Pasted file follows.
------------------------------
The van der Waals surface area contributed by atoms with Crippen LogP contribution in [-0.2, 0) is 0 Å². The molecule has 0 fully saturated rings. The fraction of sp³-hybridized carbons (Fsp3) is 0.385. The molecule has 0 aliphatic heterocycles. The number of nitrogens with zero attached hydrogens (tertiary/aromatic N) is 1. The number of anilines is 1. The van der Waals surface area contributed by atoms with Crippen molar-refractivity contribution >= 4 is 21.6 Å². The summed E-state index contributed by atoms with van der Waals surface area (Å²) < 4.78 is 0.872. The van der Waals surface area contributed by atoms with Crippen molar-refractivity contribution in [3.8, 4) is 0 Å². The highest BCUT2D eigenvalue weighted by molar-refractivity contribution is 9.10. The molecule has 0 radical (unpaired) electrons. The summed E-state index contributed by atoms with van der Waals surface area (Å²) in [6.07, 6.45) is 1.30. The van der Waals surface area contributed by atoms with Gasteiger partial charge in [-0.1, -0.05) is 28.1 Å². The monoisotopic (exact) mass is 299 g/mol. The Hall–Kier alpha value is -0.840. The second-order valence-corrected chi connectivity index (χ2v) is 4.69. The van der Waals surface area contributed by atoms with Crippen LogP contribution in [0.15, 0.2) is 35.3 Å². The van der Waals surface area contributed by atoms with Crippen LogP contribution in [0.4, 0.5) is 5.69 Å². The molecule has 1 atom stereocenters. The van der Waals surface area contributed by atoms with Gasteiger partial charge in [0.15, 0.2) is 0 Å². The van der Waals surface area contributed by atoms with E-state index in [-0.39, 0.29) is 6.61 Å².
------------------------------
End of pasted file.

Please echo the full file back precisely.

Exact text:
The van der Waals surface area contributed by atoms with Crippen LogP contribution in [-0.2, 0) is 0 Å². The molecule has 0 fully saturated rings. The fraction of sp³-hybridized carbons (Fsp3) is 0.385. The molecule has 0 aliphatic heterocycles. The number of nitrogens with zero attached hydrogens (tertiary/aromatic N) is 1. The number of anilines is 1. The van der Waals surface area contributed by atoms with Crippen molar-refractivity contribution >= 4 is 21.6 Å². The summed E-state index contributed by atoms with van der Waals surface area (Å²) < 4.78 is 0.872. The van der Waals surface area contributed by atoms with Crippen molar-refractivity contribution in [3.8, 4) is 0 Å². The highest BCUT2D eigenvalue weighted by molar-refractivity contribution is 9.10. The molecule has 0 radical (unpaired) electrons. The summed E-state index contributed by atoms with van der Waals surface area (Å²) in [6.07, 6.45) is 1.30. The van der Waals surface area contributed by atoms with Gasteiger partial charge in [-0.1, -0.05) is 28.1 Å². The monoisotopic (exact) mass is 299 g/mol. The Hall–Kier alpha value is -0.840. The second-order valence-corrected chi connectivity index (χ2v) is 4.69. The van der Waals surface area contributed by atoms with Crippen LogP contribution in [0.15, 0.2) is 35.3 Å². The van der Waals surface area contributed by atoms with Crippen LogP contribution in [0.4, 0.5) is 5.69 Å². The molecule has 1 atom stereocenters. The van der Waals surface area contributed by atoms with Gasteiger partial charge in [0.15, 0.2) is 0 Å². The van der Waals surface area contributed by atoms with E-state index in [-0.39, 0.29) is 6.61 Å².